Steven Johnson wrote an excellent piece in the New York Times in early 2018 about blockchain and the benefits of a decentralized internet. The (long) article is well worth a read. It speaks to the benefits of decentralization, verification, open protocols and the lack of an “owner”. Why bring up an article on blockchain in a blog about social media? Look at this quote:

The true believers behind blockchain platforms like Ethereum argue that a network of distributed trust is one of those advances in software architecture that will prove, in the long run, to have historic significance.

The Bitcoin bubble has become a distraction from the true significance of the blockchain. If we look past the speculative bubble, we can see the potential of a “network of distributed trust”. This could lead to a decentralized and democratized version of the internet we know today. This would prevent our identities from being housed in Facebook or Google’s walled gardens. We could have an identity that exists based on open protocols, and we can take it from platform to platform as we please. There would be penalties for abusing our data.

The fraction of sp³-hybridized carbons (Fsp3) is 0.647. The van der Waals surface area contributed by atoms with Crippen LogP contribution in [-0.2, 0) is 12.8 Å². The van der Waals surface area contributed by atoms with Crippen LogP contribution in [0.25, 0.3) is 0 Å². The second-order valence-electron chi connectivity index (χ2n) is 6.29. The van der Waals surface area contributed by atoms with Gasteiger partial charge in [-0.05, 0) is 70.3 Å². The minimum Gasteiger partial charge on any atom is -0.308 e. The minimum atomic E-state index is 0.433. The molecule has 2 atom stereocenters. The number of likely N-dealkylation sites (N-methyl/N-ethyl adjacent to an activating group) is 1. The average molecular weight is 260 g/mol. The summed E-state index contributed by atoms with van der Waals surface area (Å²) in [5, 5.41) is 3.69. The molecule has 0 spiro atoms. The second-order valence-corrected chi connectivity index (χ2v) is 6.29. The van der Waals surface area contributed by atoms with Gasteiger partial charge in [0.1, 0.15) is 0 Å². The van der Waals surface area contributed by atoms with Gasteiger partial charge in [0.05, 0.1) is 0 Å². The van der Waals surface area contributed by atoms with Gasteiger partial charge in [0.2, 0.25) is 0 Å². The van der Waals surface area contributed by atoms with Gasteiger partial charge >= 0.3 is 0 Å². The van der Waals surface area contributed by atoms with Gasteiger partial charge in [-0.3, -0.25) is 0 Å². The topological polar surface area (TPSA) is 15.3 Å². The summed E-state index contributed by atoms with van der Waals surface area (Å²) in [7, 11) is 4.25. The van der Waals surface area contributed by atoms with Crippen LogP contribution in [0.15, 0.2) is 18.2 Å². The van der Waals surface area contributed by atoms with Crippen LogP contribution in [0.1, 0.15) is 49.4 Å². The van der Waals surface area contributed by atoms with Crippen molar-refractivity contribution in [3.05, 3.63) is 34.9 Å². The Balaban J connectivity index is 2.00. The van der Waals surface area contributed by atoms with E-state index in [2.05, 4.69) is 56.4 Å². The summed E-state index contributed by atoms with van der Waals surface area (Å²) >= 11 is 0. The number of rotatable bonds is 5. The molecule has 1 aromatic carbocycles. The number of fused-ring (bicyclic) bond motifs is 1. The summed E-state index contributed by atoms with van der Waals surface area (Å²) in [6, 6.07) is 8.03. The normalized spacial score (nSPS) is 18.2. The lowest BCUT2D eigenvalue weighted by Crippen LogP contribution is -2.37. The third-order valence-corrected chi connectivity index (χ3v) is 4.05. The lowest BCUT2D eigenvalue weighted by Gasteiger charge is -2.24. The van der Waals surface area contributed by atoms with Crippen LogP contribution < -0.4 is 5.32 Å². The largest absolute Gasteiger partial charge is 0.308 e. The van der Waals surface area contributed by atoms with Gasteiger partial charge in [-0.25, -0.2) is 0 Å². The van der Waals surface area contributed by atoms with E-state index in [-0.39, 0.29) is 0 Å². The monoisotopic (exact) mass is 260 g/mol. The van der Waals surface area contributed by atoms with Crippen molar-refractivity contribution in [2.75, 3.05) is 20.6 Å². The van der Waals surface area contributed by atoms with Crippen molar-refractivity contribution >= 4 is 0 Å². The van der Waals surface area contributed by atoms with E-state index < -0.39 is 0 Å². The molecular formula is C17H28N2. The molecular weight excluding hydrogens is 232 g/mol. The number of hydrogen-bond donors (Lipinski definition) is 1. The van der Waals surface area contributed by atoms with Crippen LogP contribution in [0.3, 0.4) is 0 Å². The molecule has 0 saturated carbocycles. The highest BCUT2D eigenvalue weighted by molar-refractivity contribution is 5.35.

It is helpful to understand the two layers of the internet. The first is based on open protocols that were developed in the 1970s, which still exist today – email and web browsing still works on these. This layer is decentralized. The second layer of the internet are the platforms that we use to access the internet today. These are private companies such as Facebook or Twitter. This layer is private and highly centralized.

Johnson argues that keeping smartphones away from kids and government regulation are commendable, but will not cure all of societies ills. This belief – that there is no silver bullet to protect us from social media – is a fundamental reason for the existence of this blog.